|Birth name||Michael Ebenezer Kwadjo Omari Owuo Jr.|
|Also known as||Wicked Skengman|
|Born||26 July 1993|
|Origin||Norbury, London, England|
Michael Ebenezer Kwadjo Omari Owuo Jr. (born 26 July 1993), known professionally as Stormzy, is a British rapper, singer and songwriter. In 2014, he gained attention on the UK underground music scene through his Wicked Skengman series of freestyles over classic grime beats.
Stormzy's song "Shut Up", which was initially released as a freestyle on YouTube, became popular and peaked at number eight on the UK Singles Chart after he launched a campaign to reach Christmas number one. Stormzy won Best Grime Act at the 2014 and 2015 MOBO Awards and was named as an artist to look out for in the BBC's Sound of 2015 list. His debut album, Gang Signs & Prayer (2017), was the first grime album to reach number one on the UK Albums Chart and won British Album of the Year at the 2018 Brit Awards. In 2019, Stormzy achieved his first UK number-one single with "Vossi Bop" and his headline appearance at the 2019 Glastonbury Festival was widely praised; he wore a Union Jack stab vest designed by Banksy, in light of the rise in knife crime in London. His second album, Heavy Is the Head, was released on 13 December 2019.
Michael Ebenezer Kwadjo Omari Owuo Jr. was born on 26 July 1993 in Croydon, London. His mother is Ghanaian, and he is a cousin of rapper Nadia Rose. He grew up in South Norwood, London, with his mother, brother, and two sisters. Stormzy did not come from a particularly musical household, although he liked music. He attended Stanley Tech South Norwood. He began rapping at the age of 11 and would clash with older rappers at his local youth club.
Stormzy has said about his school years: "I was a very naughty child, on the verge of getting expelled, but I wasn't a bad child; everything I did was for my own entertainment. But when I went into an exam I did really well." He said he got six A*s, three As, and five Bs on his GCSEs, but then only achieved a "humbling" ABCDE on his A Levels: "For someone who would cuss in class and was on the verge of being expelled, it was A Levels that showed me that in life you need work ethic." He studied for an apprenticeship in Leamington Spa, Warwickshire, and worked in quality assurance for two years at an oil refinery in Southampton, Hampshire.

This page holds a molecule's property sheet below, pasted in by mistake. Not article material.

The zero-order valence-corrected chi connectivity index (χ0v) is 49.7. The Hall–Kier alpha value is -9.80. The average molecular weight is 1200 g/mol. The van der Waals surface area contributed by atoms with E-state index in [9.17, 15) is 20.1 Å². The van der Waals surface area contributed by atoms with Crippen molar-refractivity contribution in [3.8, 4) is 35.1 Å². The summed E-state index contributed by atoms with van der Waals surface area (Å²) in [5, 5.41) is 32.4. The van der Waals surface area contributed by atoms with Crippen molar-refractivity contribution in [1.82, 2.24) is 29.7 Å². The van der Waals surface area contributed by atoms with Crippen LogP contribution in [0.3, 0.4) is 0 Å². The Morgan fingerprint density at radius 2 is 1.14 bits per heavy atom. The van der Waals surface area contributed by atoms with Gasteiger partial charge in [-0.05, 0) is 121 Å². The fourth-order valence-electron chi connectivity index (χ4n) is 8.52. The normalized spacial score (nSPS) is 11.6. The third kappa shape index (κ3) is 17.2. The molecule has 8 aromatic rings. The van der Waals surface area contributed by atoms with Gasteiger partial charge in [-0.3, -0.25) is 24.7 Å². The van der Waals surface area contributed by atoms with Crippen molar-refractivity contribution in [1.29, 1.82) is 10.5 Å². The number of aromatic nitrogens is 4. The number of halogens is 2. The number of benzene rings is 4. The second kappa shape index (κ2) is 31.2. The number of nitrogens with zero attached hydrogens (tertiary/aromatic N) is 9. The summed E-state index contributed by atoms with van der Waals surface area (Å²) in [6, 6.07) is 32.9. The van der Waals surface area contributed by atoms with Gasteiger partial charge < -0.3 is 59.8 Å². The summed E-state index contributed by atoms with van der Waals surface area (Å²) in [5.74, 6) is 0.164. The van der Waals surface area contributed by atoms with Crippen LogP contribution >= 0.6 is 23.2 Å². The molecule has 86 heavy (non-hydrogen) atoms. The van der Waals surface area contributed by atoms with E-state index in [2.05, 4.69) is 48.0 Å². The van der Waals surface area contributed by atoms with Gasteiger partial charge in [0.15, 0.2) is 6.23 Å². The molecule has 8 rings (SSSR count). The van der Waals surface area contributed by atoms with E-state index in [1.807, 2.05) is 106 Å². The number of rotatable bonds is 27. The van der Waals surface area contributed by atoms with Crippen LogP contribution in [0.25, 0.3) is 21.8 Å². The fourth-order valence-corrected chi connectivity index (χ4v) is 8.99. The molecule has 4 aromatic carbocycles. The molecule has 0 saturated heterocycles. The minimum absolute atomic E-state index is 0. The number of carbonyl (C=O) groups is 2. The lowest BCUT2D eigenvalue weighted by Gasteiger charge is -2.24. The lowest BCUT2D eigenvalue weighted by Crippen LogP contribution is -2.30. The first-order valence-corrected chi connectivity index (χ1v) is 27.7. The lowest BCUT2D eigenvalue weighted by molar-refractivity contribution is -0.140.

2014–2015: Dreamers Disease and "Shut Up"
After garnering attention on the UK underground music scene via his Wicked Skengman series of freestyles over classic grime beats, Stormzy released his debut EP Dreamers Disease independently in July 2014. On 22 October 2014, Stormzy won Best Grime Act at the MOBO Awards. Later that month he became the first unsigned rapper to appear on Later... with Jools Holland, performing the song "Not That Deep" from Dreamers Disease.
On 7 January 2015, Stormzy was number 3 in the "BBC Introducing top 5" on Radio 1. In March 2015 he released the single "Know Me From", which entered the UK Singles Chart at number 49. In September 2015, he released a final instalment to his "WickedSkengMan" freestyle series, "WickedSkengMan 4", onto iTunes, along with a studio version of his "Shut Up" freestyle over XTC's Functions on the Low instrumental. The track debuted at number 18 on the UK chart dated 24 September, becoming Stormzy's first top 40 hit and the first ever freestyle to reach the top 40 in the United Kingdom.
On 12 December 2015, Stormzy performed "Shut Up" during British heavyweight boxer Anthony Joshua's ring-walk for his fight versus Dillian Whyte. Originally, "Shut Up", released as part of the "WickedSkengMan 4" single EP in September 2015, charted at number 59. Since the performance, it began climbing up the iTunes chart and into the top 40. As a result, Stormzy launched a Christmas number 1 campaign to get the song to number 1. It generated a large amount of support, which made it enter the top 10 of the UK Singles Chart on 18 December 2015 at number 8, a week prior to the Christmas number-1 week, succeeding the chart position of "WickedSkengMan 4".
2016–present: Gang Signs & Prayer, Glastonbury and Heavy Is the Head
After a year's hiatus from social media, Stormzy returned in early February 2017 via a series of billboard campaigns across London displaying the hashtag #GSAP 24.02. The album title was announced to be Gang Signs & Prayer. The album was released on 24 February 2017 and debuted at number one on the UK Albums Chart on 3 March 2017.
Stormzy's headline appearance on the Pyramid Stage at the 2019 Glastonbury Festival was widely praised. The performance featured a speech by the politician David Lammy that discussed the proportion of black and minority ethnic people in the British criminal justice system and, during "Vossi Bop", Stormzy encouraged the audience to join him in chanting "Fuck the Government and fuck Boris" - the latter a reference to former London Mayor Boris Johnson's Conservative Party leadership campaign. The show included guest appearances by dance group Black Ballet and pop singer Chris Martin. Stormzy wore a Union Jack stab vest designed by the artist Banksy, which was widely perceived as a comment on the rise in knife crime in London.